Development director Alison shares her excitement ahead of the Open House Festival in Bangor
August 10, 2023
The development director and co-founder of Open House Festival’s job has evolved considerably over the past decade, she says: “My role has changed completely from when we first founded the festival. When it moved to Bangor, I was very hands-on, doing some programming, running events and so on.
“Now, partly because of The Court House, my role is completely changed and I’m barely involved in the operational side of the organisation. I’d be much more involved in running the charity — because we are a registered charity — on the governance and behind-the-scenes stuff.”
The Open House Festival is celebrating its 10th anniversary this summer with a programme of ticketed events at Bangor Castle Walled Garden throughout the month of August, in addition to a series of free events, and various fringe events at the charity’s recently refurbished music venue The Court House on Bangor seafront.
Festival goers can expect an eclectic programme of bespoke events including Folk on a Boat, an island picnic trip, pop-up food initiatives, and local interest talks and tours.
“There will be a two-week run of shows in the beautiful walled garden at Bangor Castle under the cover of a stretch tent, and we’ve got live music, comedy and film,” Alison says.
“Every Sunday throughout August we have open air shows in Ward Park and thousands of people come to those, from age zero to 100.
“We have our big Seaside Revival Vintage Festival down on Bangor seafront on August 12 and it’s everything from vintage car shows to live music, stalls, and a fashion show. So those would be the main elements of the festival and there are some other fringe events.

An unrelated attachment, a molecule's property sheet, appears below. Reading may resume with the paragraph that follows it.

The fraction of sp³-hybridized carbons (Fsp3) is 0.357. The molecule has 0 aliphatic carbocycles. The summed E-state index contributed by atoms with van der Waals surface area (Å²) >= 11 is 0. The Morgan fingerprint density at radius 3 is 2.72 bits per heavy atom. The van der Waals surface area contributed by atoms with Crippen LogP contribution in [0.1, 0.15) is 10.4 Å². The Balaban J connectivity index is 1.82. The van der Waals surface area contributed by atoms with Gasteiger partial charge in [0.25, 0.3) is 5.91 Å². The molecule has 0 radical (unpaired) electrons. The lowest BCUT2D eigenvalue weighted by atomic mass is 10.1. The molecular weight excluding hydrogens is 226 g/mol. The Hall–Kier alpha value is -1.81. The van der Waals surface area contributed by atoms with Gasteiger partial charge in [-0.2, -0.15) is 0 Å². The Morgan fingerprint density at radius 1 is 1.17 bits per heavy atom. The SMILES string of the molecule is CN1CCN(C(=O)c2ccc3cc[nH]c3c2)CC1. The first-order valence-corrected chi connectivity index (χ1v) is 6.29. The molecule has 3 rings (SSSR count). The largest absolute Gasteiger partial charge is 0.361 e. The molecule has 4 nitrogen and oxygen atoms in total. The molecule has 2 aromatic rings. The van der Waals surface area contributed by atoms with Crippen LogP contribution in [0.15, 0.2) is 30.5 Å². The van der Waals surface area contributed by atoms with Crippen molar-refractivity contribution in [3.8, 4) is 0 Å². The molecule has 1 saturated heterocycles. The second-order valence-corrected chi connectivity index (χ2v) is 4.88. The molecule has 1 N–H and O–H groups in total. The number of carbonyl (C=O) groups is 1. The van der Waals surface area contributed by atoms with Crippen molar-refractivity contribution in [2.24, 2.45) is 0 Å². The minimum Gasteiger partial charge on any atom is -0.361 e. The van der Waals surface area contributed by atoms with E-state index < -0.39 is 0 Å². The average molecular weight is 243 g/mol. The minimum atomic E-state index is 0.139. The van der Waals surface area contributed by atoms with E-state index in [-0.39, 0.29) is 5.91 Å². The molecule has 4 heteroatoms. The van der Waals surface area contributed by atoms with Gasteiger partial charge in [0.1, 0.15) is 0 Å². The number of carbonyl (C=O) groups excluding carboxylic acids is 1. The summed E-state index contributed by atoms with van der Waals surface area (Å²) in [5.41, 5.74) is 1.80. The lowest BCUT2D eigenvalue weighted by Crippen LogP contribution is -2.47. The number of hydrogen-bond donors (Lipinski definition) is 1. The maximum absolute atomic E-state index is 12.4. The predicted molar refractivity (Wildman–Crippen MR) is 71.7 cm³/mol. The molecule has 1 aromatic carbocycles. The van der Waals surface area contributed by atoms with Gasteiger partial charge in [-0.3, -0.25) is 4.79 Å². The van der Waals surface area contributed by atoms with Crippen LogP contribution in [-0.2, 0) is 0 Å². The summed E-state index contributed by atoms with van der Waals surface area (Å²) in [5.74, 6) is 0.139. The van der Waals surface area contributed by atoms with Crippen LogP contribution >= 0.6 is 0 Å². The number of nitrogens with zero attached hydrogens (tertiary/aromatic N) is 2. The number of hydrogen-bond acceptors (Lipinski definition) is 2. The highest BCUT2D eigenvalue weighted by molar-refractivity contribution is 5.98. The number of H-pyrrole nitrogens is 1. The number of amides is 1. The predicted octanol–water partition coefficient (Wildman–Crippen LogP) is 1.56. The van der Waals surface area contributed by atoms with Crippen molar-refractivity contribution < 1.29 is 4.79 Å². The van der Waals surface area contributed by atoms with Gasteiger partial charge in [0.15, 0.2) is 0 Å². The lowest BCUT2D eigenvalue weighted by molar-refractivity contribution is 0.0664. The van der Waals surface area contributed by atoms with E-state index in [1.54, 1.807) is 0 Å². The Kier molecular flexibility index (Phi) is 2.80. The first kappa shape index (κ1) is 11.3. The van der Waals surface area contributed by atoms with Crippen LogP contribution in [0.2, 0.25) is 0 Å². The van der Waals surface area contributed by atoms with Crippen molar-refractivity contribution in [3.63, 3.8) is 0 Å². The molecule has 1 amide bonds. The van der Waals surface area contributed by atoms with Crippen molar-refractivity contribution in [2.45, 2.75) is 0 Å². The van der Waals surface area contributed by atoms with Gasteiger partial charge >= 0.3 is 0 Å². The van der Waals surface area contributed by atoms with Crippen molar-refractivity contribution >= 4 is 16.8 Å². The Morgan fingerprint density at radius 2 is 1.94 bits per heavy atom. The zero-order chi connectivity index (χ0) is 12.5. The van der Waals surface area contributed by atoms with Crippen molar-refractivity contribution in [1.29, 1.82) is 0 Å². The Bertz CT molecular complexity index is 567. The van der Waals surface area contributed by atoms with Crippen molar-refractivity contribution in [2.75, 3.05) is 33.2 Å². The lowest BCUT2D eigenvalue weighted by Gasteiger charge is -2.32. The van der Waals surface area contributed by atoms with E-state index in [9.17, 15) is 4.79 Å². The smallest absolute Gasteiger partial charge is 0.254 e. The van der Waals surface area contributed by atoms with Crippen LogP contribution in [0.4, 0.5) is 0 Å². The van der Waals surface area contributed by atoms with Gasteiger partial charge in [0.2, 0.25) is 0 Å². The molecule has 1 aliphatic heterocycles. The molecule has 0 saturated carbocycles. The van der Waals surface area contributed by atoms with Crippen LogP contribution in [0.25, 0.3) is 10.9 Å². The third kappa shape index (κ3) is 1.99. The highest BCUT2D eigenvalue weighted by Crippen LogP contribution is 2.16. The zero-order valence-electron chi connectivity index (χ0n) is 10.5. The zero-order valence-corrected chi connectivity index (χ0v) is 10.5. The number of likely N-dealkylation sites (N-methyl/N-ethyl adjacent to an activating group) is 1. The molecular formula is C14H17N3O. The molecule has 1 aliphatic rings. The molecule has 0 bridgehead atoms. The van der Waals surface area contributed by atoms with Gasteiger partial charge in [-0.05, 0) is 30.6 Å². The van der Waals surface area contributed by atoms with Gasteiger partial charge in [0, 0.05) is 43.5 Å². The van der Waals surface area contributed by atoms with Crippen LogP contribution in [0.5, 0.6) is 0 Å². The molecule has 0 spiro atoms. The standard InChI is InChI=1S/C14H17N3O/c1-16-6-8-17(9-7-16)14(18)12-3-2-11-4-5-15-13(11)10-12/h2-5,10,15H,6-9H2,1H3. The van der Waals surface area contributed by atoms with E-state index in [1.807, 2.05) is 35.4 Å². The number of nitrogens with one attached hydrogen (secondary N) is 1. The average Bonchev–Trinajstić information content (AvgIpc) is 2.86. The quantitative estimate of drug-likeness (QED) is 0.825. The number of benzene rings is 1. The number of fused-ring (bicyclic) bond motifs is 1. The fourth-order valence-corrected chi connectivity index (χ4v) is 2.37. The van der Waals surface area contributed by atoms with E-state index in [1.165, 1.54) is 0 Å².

“This year for the first time, we have festival events in The Court House and there’s a whole series of events, music and theatre and spoken word, which is very exciting for us.”
The focus of the Seaside Revival is on celebrating Bangor’s history as a thriving seaside town — a mission that’s dear to Alison’s heart.
Open House Festival was established in Belfast in 1999 and moved to Bangor in 2013, by husband-and-wife team, Alison and Kieran Gilmore. The couple met at an afterparty in London. They were brought together by a shared love of music, and began putting on gigs together.
“Kieran started doing some work, with what was called then the Northern Ireland Tourist Board,” Alison says.
“Northern Ireland was being marketed through golf and the Mourne Mountains and things like that, but it wasn’t really being marketed for its music and its artistic cultural offer.
“We — mainly Kieran — started to bring traditional musicians, instrument makers and artists over from Northern Ireland and showcase them at various folk festivals around England and Scotland.
“That gave us the idea then whenever Good Friday Agreement came about in 1998, that we wanted to go back to Northern Ireland and be part of a new shared Northern Ireland and a new cultural identity that had our art and our great cultural offer as part of it.
“Kieran and I came from different sides of the divide in Northern Ireland, so we saw real opportunities. We didn’t know the word ‘placemaking’ then, but I suppose it’s what we were about. We had seen it happen in other places where music and arts and culture have helped to change the identity of a place.